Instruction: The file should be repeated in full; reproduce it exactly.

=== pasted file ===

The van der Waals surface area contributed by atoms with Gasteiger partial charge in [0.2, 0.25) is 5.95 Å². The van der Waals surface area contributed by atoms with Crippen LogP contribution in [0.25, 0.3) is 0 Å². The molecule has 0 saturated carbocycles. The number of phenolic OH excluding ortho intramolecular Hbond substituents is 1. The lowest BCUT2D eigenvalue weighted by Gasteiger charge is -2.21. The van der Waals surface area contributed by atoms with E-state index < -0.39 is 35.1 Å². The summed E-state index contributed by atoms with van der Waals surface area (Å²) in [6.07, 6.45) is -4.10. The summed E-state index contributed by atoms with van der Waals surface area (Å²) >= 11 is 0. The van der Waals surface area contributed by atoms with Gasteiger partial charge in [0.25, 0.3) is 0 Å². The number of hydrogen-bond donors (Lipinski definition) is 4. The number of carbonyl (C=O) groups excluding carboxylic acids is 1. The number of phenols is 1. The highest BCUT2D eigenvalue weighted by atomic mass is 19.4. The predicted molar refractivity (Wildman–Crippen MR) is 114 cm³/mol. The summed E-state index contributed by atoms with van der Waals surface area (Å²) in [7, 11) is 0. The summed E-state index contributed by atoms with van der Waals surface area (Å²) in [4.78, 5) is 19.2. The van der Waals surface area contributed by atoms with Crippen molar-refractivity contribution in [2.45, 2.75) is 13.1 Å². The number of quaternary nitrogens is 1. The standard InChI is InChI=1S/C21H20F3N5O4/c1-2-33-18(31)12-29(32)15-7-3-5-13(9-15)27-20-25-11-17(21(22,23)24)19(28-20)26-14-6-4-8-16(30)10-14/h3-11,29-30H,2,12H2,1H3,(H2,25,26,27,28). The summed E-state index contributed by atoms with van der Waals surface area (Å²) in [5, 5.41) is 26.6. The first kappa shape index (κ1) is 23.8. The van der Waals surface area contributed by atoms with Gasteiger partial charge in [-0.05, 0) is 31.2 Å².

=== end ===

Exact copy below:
The van der Waals surface area contributed by atoms with Gasteiger partial charge in [0.2, 0.25) is 5.95 Å². The van der Waals surface area contributed by atoms with Crippen LogP contribution in [0.25, 0.3) is 0 Å². The molecule has 0 saturated carbocycles. The number of phenolic OH excluding ortho intramolecular Hbond substituents is 1. The lowest BCUT2D eigenvalue weighted by Gasteiger charge is -2.21. The van der Waals surface area contributed by atoms with E-state index < -0.39 is 35.1 Å². The summed E-state index contributed by atoms with van der Waals surface area (Å²) in [6.07, 6.45) is -4.10. The summed E-state index contributed by atoms with van der Waals surface area (Å²) >= 11 is 0. The van der Waals surface area contributed by atoms with Gasteiger partial charge in [0.25, 0.3) is 0 Å². The number of hydrogen-bond donors (Lipinski definition) is 4. The number of carbonyl (C=O) groups excluding carboxylic acids is 1. The number of phenols is 1. The highest BCUT2D eigenvalue weighted by atomic mass is 19.4. The predicted molar refractivity (Wildman–Crippen MR) is 114 cm³/mol. The summed E-state index contributed by atoms with van der Waals surface area (Å²) in [7, 11) is 0. The summed E-state index contributed by atoms with van der Waals surface area (Å²) in [4.78, 5) is 19.2. The van der Waals surface area contributed by atoms with Crippen molar-refractivity contribution in [2.45, 2.75) is 13.1 Å². The number of quaternary nitrogens is 1. The standard InChI is InChI=1S/C21H20F3N5O4/c1-2-33-18(31)12-29(32)15-7-3-5-13(9-15)27-20-25-11-17(21(22,23)24)19(28-20)26-14-6-4-8-16(30)10-14/h3-11,29-30H,2,12H2,1H3,(H2,25,26,27,28). The summed E-state index contributed by atoms with van der Waals surface area (Å²) in [5, 5.41) is 26.6. The first kappa shape index (κ1) is 23.8. The van der Waals surface area contributed by atoms with Gasteiger partial charge in [-0.05, 0) is 31.2 Å².